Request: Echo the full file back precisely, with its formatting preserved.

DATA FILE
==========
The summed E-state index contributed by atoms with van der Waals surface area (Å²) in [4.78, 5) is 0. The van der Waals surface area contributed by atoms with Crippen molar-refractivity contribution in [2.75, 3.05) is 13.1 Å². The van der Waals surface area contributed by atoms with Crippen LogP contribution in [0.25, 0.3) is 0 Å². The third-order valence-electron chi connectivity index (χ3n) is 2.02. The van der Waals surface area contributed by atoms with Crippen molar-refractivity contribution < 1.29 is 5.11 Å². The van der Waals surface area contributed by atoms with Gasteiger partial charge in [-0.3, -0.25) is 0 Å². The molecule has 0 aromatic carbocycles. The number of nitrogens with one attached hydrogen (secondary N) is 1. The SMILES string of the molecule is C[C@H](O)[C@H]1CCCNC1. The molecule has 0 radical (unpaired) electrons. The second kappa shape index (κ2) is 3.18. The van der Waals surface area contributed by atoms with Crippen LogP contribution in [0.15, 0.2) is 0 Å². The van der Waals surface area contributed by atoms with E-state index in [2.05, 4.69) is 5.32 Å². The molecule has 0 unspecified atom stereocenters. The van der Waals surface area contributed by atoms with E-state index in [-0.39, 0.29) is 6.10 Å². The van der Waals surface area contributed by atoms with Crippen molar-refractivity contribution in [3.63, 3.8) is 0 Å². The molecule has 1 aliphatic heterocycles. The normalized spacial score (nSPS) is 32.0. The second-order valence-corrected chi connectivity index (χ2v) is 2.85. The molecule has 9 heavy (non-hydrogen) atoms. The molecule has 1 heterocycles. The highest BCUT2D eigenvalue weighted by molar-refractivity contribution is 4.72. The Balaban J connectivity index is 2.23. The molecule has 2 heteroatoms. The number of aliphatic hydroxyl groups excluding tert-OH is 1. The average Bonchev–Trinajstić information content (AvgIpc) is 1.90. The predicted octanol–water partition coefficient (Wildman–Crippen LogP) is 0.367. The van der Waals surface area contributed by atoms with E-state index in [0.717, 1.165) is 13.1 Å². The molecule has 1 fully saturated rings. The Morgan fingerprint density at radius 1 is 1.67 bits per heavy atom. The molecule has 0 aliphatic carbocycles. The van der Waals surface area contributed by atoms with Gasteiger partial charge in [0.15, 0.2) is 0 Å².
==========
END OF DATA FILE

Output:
The summed E-state index contributed by atoms with van der Waals surface area (Å²) in [4.78, 5) is 0. The van der Waals surface area contributed by atoms with Crippen molar-refractivity contribution in [2.75, 3.05) is 13.1 Å². The van der Waals surface area contributed by atoms with Crippen LogP contribution in [0.25, 0.3) is 0 Å². The third-order valence-electron chi connectivity index (χ3n) is 2.02. The van der Waals surface area contributed by atoms with Crippen molar-refractivity contribution < 1.29 is 5.11 Å². The van der Waals surface area contributed by atoms with Gasteiger partial charge in [-0.3, -0.25) is 0 Å². The molecule has 0 aromatic carbocycles. The number of nitrogens with one attached hydrogen (secondary N) is 1. The SMILES string of the molecule is C[C@H](O)[C@H]1CCCNC1. The molecule has 0 radical (unpaired) electrons. The second kappa shape index (κ2) is 3.18. The van der Waals surface area contributed by atoms with Crippen LogP contribution in [0.15, 0.2) is 0 Å². The van der Waals surface area contributed by atoms with E-state index in [2.05, 4.69) is 5.32 Å². The molecule has 0 unspecified atom stereocenters. The van der Waals surface area contributed by atoms with E-state index in [-0.39, 0.29) is 6.10 Å². The van der Waals surface area contributed by atoms with Crippen molar-refractivity contribution in [3.63, 3.8) is 0 Å². The molecule has 1 aliphatic heterocycles. The normalized spacial score (nSPS) is 32.0. The second-order valence-corrected chi connectivity index (χ2v) is 2.85. The molecule has 9 heavy (non-hydrogen) atoms. The molecule has 1 heterocycles. The highest BCUT2D eigenvalue weighted by molar-refractivity contribution is 4.72. The Balaban J connectivity index is 2.23. The molecule has 2 heteroatoms. The number of aliphatic hydroxyl groups excluding tert-OH is 1. The average Bonchev–Trinajstić information content (AvgIpc) is 1.90. The predicted octanol–water partition coefficient (Wildman–Crippen LogP) is 0.367. The van der Waals surface area contributed by atoms with E-state index in [0.717, 1.165) is 13.1 Å². The molecule has 1 fully saturated rings. The Morgan fingerprint density at radius 1 is 1.67 bits per heavy atom. The molecule has 0 aliphatic carbocycles. The van der Waals surface area contributed by atoms with Gasteiger partial charge in [0.15, 0.2) is 0 Å².